Brexit

The way is clear for Brexit in January 2020

Following the Conservative Party’s victory in the UK parliamentary elections, the country is now poised to leave the EU on 31 January 2020. But the capital markets will continue to grapple with the issue of Brexit because the situation is still far from resolved.
Zeuner

An article by

Dr. Jörg Zeuner, Chief Economist, Union Investment

Boris Johnson has won the parliamentary elections, leaving the way clear for an orderly Brexit to be completed within a matter of weeks. And not before time, many market players would say. The leader of the Conservative Party is interpreting the vote as a strong mandate from the electorate for his new deal with the EU. There is unlikely to be any further resistance in the House of Commons, as both Johnson’s critics within his own party and the opposition Labour Party now have a significantly weaker base in Westminster. The United Kingdom is therefore set to leave the European Union on 31 January 2020.

This is good news for the capital markets, because it means the marginal risk of the UK crashing out without a deal is now off the table. But the stock markets will continue to grapple with the issue of Brexit, because the next step now will be to renegotiate the trading relationship between the EU and the UK. This will involve resolving such a huge number of complex issues that the negotiation of the ‘divorce’ agreement will look like a walk in the park. Until all the details of the long-term trading relationship have been finalised, the situation therefore remains uncertain. This uncertainty is likely to take a further toll on the UK’s investing activities and on growth. The markets will not be able to consider Brexit done and dusted even after the UK has officially left. The short-term investment opportunities are correspondingly limited.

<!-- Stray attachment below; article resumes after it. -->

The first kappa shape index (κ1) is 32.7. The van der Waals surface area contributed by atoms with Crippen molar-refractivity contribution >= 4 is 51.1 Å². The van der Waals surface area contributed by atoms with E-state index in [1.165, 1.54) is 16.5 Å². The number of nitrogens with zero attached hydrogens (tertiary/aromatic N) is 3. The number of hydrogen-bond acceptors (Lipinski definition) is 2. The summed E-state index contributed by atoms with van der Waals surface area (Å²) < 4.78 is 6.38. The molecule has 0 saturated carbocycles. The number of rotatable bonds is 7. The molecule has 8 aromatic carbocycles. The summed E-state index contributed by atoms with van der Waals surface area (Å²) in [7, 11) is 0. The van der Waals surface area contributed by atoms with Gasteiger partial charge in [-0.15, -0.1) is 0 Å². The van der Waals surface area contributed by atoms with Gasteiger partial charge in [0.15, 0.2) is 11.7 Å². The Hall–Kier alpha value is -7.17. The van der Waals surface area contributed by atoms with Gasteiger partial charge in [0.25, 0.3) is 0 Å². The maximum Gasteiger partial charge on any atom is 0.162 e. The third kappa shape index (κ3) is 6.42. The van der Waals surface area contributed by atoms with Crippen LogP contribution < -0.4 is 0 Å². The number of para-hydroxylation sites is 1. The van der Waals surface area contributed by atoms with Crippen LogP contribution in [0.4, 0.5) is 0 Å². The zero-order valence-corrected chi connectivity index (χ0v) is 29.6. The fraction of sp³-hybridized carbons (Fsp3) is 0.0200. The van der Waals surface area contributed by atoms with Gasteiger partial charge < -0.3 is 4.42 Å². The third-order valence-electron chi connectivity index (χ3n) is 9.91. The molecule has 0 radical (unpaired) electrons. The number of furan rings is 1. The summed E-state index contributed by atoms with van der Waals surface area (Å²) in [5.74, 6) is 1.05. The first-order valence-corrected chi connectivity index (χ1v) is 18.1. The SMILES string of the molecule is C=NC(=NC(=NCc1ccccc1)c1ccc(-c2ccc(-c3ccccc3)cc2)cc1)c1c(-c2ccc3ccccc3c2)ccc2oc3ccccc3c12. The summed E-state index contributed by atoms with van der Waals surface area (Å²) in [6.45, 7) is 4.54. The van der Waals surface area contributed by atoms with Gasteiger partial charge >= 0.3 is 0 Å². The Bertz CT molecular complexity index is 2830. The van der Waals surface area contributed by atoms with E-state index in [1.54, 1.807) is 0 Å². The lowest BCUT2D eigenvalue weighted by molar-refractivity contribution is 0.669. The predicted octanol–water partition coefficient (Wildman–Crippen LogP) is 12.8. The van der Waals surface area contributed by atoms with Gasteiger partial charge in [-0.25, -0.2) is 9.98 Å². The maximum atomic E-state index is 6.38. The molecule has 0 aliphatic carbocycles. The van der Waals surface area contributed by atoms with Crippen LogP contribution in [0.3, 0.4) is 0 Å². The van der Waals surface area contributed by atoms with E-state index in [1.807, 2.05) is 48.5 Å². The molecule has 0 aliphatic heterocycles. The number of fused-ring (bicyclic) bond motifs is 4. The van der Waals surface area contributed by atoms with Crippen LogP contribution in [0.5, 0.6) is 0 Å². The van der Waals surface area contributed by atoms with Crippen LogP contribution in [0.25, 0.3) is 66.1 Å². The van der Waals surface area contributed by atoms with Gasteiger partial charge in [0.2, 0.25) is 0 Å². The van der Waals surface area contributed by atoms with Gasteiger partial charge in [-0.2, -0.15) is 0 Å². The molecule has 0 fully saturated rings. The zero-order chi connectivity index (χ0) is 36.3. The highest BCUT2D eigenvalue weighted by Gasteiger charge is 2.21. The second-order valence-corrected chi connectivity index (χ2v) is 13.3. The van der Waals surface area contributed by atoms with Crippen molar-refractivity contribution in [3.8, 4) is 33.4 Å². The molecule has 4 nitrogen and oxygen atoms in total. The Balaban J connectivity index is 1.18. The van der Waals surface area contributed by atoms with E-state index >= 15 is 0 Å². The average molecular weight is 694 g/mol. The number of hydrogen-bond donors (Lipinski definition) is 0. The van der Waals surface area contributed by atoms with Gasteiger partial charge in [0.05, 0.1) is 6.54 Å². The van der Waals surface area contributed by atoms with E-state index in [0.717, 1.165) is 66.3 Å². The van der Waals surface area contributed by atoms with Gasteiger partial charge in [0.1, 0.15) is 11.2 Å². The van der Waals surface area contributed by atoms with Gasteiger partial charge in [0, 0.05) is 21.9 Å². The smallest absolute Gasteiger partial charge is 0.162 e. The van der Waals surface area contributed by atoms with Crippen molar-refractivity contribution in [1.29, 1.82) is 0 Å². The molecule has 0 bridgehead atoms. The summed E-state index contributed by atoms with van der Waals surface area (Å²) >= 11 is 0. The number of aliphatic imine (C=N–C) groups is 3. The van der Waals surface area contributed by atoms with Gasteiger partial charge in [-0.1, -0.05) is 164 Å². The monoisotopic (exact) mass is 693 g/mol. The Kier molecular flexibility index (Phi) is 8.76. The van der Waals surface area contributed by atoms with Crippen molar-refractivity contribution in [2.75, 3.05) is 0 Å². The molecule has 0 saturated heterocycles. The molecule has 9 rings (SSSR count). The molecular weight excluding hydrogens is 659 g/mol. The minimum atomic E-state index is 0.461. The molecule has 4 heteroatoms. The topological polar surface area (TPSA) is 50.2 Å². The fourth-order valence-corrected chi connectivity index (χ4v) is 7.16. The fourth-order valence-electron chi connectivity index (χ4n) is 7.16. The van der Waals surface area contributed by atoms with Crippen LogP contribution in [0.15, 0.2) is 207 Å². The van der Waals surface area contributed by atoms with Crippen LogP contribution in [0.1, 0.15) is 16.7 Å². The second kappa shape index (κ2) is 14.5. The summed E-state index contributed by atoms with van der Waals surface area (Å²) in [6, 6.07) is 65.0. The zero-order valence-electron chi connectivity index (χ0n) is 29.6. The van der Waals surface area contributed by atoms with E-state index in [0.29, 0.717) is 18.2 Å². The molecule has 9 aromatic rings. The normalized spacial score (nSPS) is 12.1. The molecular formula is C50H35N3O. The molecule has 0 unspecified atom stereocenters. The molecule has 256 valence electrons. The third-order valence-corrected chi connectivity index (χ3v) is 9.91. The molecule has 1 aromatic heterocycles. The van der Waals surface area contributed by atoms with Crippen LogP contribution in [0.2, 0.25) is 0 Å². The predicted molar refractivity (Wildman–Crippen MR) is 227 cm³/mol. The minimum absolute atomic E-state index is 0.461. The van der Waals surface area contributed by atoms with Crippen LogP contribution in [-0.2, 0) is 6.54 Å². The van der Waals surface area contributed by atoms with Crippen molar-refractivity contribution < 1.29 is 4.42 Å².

However, the longer the process takes, the more likely it is that economic realities will prevail. With his strong electoral mandate, Johnson is no longer beholden to those MPs within his own party who are vehemently demanding that the UK completely sever all ties with the EU. We therefore see an opportunity for a closer economic relationship. If this type of solution should emerge, the UK’s capital markets are likely to gain as sterling should appreciate and equity markets rise. That is unusual, as the fortunes of London’s stock market are usually negatively correlated with those of the currency. Many of the companies with a listing in London operate around the world, meaning that a weak pound gives them a competitive advantage and higher profits in their home currency. After pricing in the prospect of a close trading relationship, there is the potential for gains both in terms of share prices and the currency. That makes equity investments in the UK attractive again going forward. UK government bonds, conversely, are likely to suffer in this risk-off scenario.

Union Investment forecasts

BIP 2019 & 2020
  1. As at 13 December 2019